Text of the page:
Against all odds
A solar energy company located at the northern edge of Europe probably sounds like a contradiciton in terms to some, but REC's founder Alf Bjørseth saw that hydro power in abundance and a long tradition and competence within the metal industry field would support his business case. It started in 1994 with the idea that solar cells made from multicrystalline wafers would become the leading technology in an industry which was about to accelerate.
New technology replaces old industry
About the same time, a local ammoniac production facility in Glomfjord in northern Norway shut down, and Reidar Langmo went into partnership with Bjørseth to start the production of solar wafers at this site. The first wafer was produced in the summer of 1997, and the founders were in the plant washing the first wafers by hand.
The solar market connects to the grid
In the beginning of the solar history the main market was off-grid, where PV could compete well with little or no subsidies.
SolEnergy was therefore started by Erik Sauar, Jan-Olaf Willums and Alf Bjørseth in 1998 and shortly thereafter won a concession to install 50 000 Solar Home Systems in South Africa. The company also built a small module manufacturing plant in Namibia. However, in 2000 the new South African government ran into internal conflicts while at the same time Japan and Germany launched major support programs for grid-connected solar energy. From then on, the main market became grid-connected systems and REC rapidly moved its efforts in the same direction. The Namibian experiences in module manufacturing were taken further in ScanModule AB.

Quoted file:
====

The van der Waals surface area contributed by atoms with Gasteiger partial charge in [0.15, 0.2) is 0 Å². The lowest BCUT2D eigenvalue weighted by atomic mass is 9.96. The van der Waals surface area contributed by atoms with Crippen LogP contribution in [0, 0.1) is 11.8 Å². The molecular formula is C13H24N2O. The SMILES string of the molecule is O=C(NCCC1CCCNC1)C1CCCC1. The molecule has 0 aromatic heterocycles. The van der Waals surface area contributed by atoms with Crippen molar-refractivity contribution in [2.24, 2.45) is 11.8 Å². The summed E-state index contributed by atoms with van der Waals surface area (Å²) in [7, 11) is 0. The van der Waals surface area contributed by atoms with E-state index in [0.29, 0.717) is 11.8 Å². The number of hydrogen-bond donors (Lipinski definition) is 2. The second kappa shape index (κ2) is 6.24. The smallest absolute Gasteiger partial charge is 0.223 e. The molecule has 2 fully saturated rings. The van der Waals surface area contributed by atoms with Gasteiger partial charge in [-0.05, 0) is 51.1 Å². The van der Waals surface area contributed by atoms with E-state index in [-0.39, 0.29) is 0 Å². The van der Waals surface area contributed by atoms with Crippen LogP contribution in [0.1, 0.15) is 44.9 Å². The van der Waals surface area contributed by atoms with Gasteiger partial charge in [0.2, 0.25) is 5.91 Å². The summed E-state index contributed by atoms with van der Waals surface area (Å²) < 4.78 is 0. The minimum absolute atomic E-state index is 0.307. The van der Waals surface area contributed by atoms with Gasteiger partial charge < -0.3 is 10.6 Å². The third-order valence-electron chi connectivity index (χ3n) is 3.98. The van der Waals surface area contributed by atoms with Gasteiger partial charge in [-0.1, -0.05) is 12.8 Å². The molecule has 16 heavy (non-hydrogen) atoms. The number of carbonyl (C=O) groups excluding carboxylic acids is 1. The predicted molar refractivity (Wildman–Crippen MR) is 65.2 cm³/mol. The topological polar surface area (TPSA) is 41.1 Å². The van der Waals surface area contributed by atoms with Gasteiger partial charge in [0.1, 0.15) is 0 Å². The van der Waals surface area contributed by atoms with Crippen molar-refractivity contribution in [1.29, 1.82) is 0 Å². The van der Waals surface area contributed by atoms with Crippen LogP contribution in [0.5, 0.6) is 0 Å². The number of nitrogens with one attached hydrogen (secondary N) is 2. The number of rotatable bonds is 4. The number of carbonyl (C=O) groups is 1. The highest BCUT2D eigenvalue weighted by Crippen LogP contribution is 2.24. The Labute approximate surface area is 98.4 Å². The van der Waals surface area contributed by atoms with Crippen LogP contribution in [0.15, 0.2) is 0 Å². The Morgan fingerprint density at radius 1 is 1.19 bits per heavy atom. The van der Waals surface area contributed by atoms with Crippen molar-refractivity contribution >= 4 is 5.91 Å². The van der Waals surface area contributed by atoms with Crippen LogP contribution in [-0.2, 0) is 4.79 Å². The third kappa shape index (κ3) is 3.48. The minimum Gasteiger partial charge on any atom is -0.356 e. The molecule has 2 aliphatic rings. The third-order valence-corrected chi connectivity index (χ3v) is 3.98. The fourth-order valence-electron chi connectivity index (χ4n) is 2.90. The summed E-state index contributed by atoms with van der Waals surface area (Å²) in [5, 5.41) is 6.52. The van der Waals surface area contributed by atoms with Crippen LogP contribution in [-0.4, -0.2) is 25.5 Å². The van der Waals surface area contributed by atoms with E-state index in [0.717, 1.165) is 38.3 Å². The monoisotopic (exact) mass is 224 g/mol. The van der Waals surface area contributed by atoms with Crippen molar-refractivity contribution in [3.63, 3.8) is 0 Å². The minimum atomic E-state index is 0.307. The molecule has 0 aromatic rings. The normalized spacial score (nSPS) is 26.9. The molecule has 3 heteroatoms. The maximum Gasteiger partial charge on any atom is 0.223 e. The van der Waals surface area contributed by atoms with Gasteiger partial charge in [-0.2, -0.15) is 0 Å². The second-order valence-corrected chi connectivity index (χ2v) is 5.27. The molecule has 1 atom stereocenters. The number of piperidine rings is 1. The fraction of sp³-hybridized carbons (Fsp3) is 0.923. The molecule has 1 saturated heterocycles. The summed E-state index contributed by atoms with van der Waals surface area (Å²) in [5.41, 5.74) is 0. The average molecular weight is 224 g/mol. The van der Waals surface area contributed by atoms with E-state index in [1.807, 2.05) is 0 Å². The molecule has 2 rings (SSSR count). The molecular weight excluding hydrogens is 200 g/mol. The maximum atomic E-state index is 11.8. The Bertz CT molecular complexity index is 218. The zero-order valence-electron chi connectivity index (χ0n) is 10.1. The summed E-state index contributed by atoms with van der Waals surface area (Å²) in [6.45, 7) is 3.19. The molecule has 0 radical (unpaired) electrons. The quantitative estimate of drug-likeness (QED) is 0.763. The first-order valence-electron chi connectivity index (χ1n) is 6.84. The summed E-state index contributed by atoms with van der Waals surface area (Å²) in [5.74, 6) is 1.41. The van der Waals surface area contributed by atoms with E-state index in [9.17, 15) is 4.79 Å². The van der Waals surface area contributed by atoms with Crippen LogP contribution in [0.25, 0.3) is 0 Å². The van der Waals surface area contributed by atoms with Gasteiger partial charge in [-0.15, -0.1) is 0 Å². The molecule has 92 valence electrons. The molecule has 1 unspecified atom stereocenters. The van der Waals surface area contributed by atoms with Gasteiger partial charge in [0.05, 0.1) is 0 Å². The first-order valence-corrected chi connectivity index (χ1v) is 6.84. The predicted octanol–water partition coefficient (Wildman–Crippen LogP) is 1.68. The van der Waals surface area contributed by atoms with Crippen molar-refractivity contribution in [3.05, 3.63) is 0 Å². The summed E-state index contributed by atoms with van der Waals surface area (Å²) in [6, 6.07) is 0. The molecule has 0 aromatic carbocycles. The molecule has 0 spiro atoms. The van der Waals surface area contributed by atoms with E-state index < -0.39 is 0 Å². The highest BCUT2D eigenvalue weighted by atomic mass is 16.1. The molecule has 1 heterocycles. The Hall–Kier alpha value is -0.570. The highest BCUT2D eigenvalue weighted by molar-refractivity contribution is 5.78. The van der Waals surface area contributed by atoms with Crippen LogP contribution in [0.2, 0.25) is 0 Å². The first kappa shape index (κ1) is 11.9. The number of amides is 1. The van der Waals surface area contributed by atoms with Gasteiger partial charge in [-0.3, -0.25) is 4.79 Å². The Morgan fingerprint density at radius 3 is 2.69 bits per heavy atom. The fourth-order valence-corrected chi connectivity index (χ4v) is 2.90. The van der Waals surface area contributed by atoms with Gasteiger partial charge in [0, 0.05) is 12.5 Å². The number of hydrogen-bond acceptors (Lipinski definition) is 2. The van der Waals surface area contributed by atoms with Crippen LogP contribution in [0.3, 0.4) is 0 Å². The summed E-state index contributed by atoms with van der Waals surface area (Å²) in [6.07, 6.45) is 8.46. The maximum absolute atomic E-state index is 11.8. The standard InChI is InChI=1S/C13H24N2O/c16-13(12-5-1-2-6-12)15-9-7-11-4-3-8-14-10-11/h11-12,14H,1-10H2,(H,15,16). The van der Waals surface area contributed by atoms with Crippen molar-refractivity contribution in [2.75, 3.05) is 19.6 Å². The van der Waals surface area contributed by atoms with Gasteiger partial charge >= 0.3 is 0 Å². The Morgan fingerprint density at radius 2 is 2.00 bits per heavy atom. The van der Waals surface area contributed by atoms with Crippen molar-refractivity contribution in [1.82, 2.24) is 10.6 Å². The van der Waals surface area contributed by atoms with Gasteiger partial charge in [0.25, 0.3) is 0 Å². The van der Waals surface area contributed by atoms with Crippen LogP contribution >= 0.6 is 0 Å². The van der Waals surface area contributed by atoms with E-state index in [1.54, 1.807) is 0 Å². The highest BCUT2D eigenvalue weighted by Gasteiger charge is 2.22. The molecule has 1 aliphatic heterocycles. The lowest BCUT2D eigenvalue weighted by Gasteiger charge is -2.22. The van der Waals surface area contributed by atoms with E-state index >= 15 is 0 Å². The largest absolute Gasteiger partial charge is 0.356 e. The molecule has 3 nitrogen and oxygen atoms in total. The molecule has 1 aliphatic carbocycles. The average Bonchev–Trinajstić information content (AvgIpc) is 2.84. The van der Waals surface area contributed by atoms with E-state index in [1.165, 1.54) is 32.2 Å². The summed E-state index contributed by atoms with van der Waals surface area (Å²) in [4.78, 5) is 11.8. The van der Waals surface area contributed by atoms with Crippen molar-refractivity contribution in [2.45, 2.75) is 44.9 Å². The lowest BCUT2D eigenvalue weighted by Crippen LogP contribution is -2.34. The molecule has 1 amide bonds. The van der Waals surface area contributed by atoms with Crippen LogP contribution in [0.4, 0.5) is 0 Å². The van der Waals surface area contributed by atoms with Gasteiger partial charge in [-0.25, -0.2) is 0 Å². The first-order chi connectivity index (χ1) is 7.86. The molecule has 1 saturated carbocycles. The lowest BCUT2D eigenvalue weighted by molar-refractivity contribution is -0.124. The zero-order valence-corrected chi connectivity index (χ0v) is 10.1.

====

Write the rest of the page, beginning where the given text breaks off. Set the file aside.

In 2000, the company, then called ScanWafer, signed large contracts with Mitsubishi Electric and Shell Solar, and all of a sudden wafer demand exceeded supply.
The first expansion was due, and in 2001 the second plant in Glomfjord opened. ScanWafer was now the world's largest multicrystalline wafer producer.
The supply of the raw material - solar grade silicon - was plentiful and when the company invested in a the silicon production plant in Moses Lake in Washington,USA in 2002, many were surprised.
The third wafer plant factory opened in Herøya in 2003, and about this time the raw materials supply situation started to change, and while the rest of the industry screamed for solar grade silicon, REC's operation was secure. Simultaneously, the war in Iraq led to increaseing oil prices. The future looked bright, and REC had by then also opened a solar cell production facility in Narvik, Norway and a solar module production plant in Glava, Sweden.
The founder, Alf Bjørseth, pulled out in 2005, and left the control to Erik Thorsen. In May 2006, REC was listed on the Oslo Stock Exchange priced at NOK 55 billion. During Thorsen's reign the company expanded heavily, and was soon the world's largest integrated solar energy company.
Profitable growth and cost reduction instigated further expansion and REC began exploring the possibilities of building a world-scale, integrated solar energy complex. After evaluating about 200 possible locations, REC decided on Singapore, and in June 2008 REC committed to investing NOK 13 billion (close to SGD 3 359 milion) building the Singapore wafer, cell and module plants in Tuas View.
Developing an industrial culture
Having expanded aggressively for a few years, the time had come to further develop a strong industrial culture, and Ole Enger came in as new President and CEO in April 2009.The major shift in the global eceonomy also affected REC in 2009, and the results were influenced by a tough market. On the bright side, REC started polysilicon production with its new proprietary fluidized bed technology (FBR).
2010 was the year for Grand Openings in REC, as the official opening of the expansions in REC Silicon took place on October 11, and the official opening of the integrated plant in Tuas, Singapore, took place on November 3. These events marked the transition from a period of heavy expansion to a more stable operation. At year-end, the solar panel production facility in Glava, Sweden was closed down.